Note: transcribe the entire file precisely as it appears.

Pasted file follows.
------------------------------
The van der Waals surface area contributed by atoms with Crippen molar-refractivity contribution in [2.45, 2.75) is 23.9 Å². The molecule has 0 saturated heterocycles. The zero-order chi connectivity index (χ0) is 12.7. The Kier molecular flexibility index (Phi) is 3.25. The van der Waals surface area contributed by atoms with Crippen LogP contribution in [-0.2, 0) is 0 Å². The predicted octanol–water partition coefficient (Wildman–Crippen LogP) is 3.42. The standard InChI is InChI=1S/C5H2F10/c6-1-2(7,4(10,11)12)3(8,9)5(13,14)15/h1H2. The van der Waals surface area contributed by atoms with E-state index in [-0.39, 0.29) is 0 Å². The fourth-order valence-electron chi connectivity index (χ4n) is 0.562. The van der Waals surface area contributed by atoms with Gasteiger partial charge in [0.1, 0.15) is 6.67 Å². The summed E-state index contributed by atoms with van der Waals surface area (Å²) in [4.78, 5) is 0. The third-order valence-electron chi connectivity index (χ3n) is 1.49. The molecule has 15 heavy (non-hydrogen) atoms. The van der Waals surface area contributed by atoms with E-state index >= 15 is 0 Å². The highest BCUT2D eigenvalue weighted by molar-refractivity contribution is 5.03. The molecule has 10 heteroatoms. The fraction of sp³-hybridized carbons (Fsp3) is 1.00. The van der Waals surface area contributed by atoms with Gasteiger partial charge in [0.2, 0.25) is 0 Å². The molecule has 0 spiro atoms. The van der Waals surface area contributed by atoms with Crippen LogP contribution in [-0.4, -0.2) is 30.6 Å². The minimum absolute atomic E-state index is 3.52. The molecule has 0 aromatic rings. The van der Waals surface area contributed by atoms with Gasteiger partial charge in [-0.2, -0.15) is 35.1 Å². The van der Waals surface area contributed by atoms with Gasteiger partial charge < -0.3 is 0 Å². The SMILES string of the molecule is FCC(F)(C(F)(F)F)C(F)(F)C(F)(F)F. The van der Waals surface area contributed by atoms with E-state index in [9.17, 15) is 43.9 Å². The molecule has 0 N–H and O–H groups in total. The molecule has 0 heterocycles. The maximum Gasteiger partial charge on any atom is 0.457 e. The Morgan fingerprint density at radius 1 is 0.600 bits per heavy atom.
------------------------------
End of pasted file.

The van der Waals surface area contributed by atoms with Crippen molar-refractivity contribution in [2.45, 2.75) is 23.9 Å². The molecule has 0 saturated heterocycles. The zero-order chi connectivity index (χ0) is 12.7. The Kier molecular flexibility index (Phi) is 3.25. The van der Waals surface area contributed by atoms with Crippen LogP contribution in [-0.2, 0) is 0 Å². The predicted octanol–water partition coefficient (Wildman–Crippen LogP) is 3.42. The standard InChI is InChI=1S/C5H2F10/c6-1-2(7,4(10,11)12)3(8,9)5(13,14)15/h1H2. The van der Waals surface area contributed by atoms with E-state index in [-0.39, 0.29) is 0 Å². The fourth-order valence-electron chi connectivity index (χ4n) is 0.562. The van der Waals surface area contributed by atoms with Gasteiger partial charge in [0.1, 0.15) is 6.67 Å². The summed E-state index contributed by atoms with van der Waals surface area (Å²) in [4.78, 5) is 0. The third-order valence-electron chi connectivity index (χ3n) is 1.49. The molecule has 15 heavy (non-hydrogen) atoms. The van der Waals surface area contributed by atoms with E-state index >= 15 is 0 Å². The highest BCUT2D eigenvalue weighted by molar-refractivity contribution is 5.03. The molecule has 10 heteroatoms. The fraction of sp³-hybridized carbons (Fsp3) is 1.00. The van der Waals surface area contributed by atoms with Gasteiger partial charge in [0.2, 0.25) is 0 Å². The molecule has 0 spiro atoms. The van der Waals surface area contributed by atoms with Crippen LogP contribution in [-0.4, -0.2) is 30.6 Å². The minimum absolute atomic E-state index is 3.52. The molecule has 0 aromatic rings. The van der Waals surface area contributed by atoms with Gasteiger partial charge in [-0.2, -0.15) is 35.1 Å². The van der Waals surface area contributed by atoms with Gasteiger partial charge < -0.3 is 0 Å². The SMILES string of the molecule is FCC(F)(C(F)(F)F)C(F)(F)C(F)(F)F. The van der Waals surface area contributed by atoms with E-state index in [9.17, 15) is 43.9 Å². The molecule has 0 N–H and O–H groups in total. The molecule has 0 heterocycles. The maximum Gasteiger partial charge on any atom is 0.457 e. The Morgan fingerprint density at radius 1 is 0.600 bits per heavy atom.